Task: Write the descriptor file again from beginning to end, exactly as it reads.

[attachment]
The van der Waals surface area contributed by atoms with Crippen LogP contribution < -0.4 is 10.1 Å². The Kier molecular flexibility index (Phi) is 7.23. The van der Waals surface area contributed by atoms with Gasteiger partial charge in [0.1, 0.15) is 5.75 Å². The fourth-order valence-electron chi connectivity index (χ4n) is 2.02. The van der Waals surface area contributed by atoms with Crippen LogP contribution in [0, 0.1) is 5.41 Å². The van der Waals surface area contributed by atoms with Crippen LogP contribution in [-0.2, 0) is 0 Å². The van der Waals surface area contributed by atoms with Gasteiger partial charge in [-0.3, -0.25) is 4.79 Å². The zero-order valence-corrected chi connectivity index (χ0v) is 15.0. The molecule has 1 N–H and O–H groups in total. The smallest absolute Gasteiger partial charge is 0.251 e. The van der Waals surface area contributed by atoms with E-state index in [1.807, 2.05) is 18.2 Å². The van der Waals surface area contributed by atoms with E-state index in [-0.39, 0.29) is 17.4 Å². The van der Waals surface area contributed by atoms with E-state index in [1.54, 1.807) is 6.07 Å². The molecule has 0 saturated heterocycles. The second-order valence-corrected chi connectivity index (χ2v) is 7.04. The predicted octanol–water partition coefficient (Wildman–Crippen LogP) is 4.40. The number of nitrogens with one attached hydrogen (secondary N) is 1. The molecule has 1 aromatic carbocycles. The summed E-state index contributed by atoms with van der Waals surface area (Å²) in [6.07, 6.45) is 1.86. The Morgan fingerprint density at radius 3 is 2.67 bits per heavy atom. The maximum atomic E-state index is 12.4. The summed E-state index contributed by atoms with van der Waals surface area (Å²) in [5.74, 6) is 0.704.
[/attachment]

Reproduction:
The van der Waals surface area contributed by atoms with Crippen LogP contribution < -0.4 is 10.1 Å². The Kier molecular flexibility index (Phi) is 7.23. The van der Waals surface area contributed by atoms with Gasteiger partial charge in [0.1, 0.15) is 5.75 Å². The fourth-order valence-electron chi connectivity index (χ4n) is 2.02. The van der Waals surface area contributed by atoms with Crippen LogP contribution in [0, 0.1) is 5.41 Å². The van der Waals surface area contributed by atoms with Crippen LogP contribution in [-0.2, 0) is 0 Å². The van der Waals surface area contributed by atoms with Gasteiger partial charge in [-0.3, -0.25) is 4.79 Å². The zero-order valence-corrected chi connectivity index (χ0v) is 15.0. The molecule has 1 N–H and O–H groups in total. The smallest absolute Gasteiger partial charge is 0.251 e. The van der Waals surface area contributed by atoms with E-state index in [1.807, 2.05) is 18.2 Å². The van der Waals surface area contributed by atoms with E-state index in [-0.39, 0.29) is 17.4 Å². The van der Waals surface area contributed by atoms with E-state index in [1.54, 1.807) is 6.07 Å². The molecule has 0 saturated heterocycles. The second-order valence-corrected chi connectivity index (χ2v) is 7.04. The predicted octanol–water partition coefficient (Wildman–Crippen LogP) is 4.40. The number of nitrogens with one attached hydrogen (secondary N) is 1. The molecule has 1 aromatic carbocycles. The summed E-state index contributed by atoms with van der Waals surface area (Å²) in [6.07, 6.45) is 1.86. The Morgan fingerprint density at radius 3 is 2.67 bits per heavy atom. The maximum atomic E-state index is 12.4. The summed E-state index contributed by atoms with van der Waals surface area (Å²) in [5.74, 6) is 0.704.